It might be replied that these costs cannot be held against such a reform project. For example, changing people's attitudes (and the law) about marital rape arguably had its own ‘production and maintenance’ costs, but most of us would not even consider such costs as reasons not to endorse that moral and legal change, because it seems unlikely that there were any independent reasons in favour of keeping the status quo. However, the case with positional sexual misconduct is importantly different, because, as I explain immediately below, there are specific burdens to the individuals that do need to be taken into account before endorsing the reform. And if these burdens are real, then the ‘production and maintenance’ costs mentioned above acquire some relevance too. In other words, the costs of change cannot be ignored when there are at least some good prima facie reasons against that change.
While I have described the central putative benefit of the reform (preventing people being put into vulnerable positions), there are burdens as well for both the individuals involved. For one, we will need to reorganize our sexual and in turn our romantic and family lives around the notion that we first need to watch out for the power balance between us and our prospective partner. That means ruling out many potential partners who might have turned out to be a very good match in other respects (physical attraction, character, interests, etc.). Clearly the existence of a power asymmetry does not mean that there cannot be any important affinities between two people. It is also troubling that the proposed reform might cast a shadow of guilt and condemnation over our otherwise happy past and present relationships, if they originated from positional sexual misconduct.
Moreover, a significant amount of work might go into finding out about the power balance, since as stated above the relevant power asymmetries need not be self-evident. It's not simply that it is a time-consuming endeavour. A practice of running ‘background checks’ prior to propositioning seems rather peculiar, and very possibly off-putting and intrusive for the one who gets checked (no, online dating with people's profiles and resumes available for all to see is not necessarily the way forward, even assuming that people are sincere there). No doubt one can more easily find out about power asymmetries after a few dates, but by then it may be already too late: if we discover a significant asymmetry, the wrong has already been committed and one has to decide whether to live with it or abandon the relation (remember that the sexual interaction being ‘welcome’ is not supposed to make a difference).
Also, what is the more powerful supposed to do if he receives advances from the less powerful? It might be said that ‘who started it’ makes all the difference here, since the wrong described above depended on the more powerful propositioning the less powerful. When the advances come from the less powerful, she runs no risks. So he can accept her advances. But reformers will say that this is naïve. If the more powerful accepts the advances, this will still lead to a power-imbalanced sexual or romantic relationship, where the less powerful will be at his mercy (unless things substantially change). Her right to reject him (which of course she retains at any stage of the relationship) will still be exercised from a position of vulnerability. So, while (particularly from a Millian viewpoint) she must be granted the freedom to pursue her attraction, it seems that the more powerful has an obligation to decline her advances on top of the obligation not to make advances himself. In other words, any sexual interaction between these people will be forbidden. And what will she make of this situation? She might well want to oppose a moral reform that allows her to satisfy her legitimate desires only at the cost of her partner's immorality. While she won't be the guilty one, her desires are frustrated if he behaves as he ought to. In sum, also the less powerful will need to radically reorganize their sexual, romantic, and family lives.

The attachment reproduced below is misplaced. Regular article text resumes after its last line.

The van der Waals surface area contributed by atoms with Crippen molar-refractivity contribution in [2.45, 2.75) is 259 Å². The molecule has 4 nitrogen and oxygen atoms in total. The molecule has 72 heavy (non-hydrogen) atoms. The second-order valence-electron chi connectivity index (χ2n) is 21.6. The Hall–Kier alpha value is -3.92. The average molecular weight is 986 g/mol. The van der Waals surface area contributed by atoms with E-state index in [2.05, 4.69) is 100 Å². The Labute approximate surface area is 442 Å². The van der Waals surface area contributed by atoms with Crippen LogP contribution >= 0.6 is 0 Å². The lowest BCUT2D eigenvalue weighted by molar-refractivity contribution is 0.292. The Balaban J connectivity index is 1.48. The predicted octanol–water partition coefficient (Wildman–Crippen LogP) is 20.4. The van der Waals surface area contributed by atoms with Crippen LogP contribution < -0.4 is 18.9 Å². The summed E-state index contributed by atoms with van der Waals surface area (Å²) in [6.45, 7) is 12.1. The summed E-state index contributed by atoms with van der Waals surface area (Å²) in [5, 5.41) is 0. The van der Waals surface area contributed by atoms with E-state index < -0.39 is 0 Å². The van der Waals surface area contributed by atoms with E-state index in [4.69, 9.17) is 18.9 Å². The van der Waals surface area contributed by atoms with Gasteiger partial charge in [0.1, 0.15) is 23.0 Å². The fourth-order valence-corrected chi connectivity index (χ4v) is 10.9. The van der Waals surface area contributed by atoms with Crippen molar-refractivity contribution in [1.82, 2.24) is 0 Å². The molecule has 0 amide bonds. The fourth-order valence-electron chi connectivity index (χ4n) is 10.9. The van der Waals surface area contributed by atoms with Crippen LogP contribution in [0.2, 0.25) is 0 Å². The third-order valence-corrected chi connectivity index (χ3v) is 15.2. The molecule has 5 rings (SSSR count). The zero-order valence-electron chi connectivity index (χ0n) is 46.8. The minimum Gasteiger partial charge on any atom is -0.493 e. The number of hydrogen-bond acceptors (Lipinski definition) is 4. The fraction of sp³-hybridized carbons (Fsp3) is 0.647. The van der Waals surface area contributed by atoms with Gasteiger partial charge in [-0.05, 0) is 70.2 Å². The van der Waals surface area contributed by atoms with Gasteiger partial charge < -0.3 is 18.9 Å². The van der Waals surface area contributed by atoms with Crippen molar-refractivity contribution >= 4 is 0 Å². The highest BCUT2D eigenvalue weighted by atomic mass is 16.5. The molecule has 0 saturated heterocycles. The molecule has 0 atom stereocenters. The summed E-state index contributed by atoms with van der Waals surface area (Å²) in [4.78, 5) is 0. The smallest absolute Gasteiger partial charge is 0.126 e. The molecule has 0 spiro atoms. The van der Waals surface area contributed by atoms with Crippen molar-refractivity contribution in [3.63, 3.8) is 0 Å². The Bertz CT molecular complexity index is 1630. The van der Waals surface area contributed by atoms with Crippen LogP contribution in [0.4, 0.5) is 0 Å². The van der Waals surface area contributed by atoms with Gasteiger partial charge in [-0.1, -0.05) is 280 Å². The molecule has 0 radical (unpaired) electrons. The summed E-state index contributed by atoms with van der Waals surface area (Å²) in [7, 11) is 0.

If people will have to pick from a relatively narrow range of partners (the ones they have no significant power over and who have no significant power over them), not only will their sexual and romantic experience be limited, but the scenario begins to look worryingly similar to societies that used to ban inter-race or inter-caste relationships. Nor could reformers seriously apply here Mill's one famous exception to the principle of individual sovereignty: you have no right to sell yourself as a slave to another. Whatever harm it may do, propositioning the less powerful certainly does not make you her master, nor does her propositioning amount to abdicating her freedom.
It might seem, though, that whatever might be said about the costs of the reform, as long as the benefit is the protection of a right, the case is already settled. But this would be begging the question against those yet unreformed. The question whether positional sexual misconduct should be forbidden is at the same time the question whether we should condemn positional sexual misconduct as infringing some right. The decision to treat a certain issue as a matter of rights to respect or protect, at least for a utilitarian like Mill, is the outcome of a complex social cost-benefit analysis like the one summarily sketched here. Prior to such analysis, the central benefit outlined above cannot be called ‘the defence of a right’, but simply defence from a certain sort of vulnerability.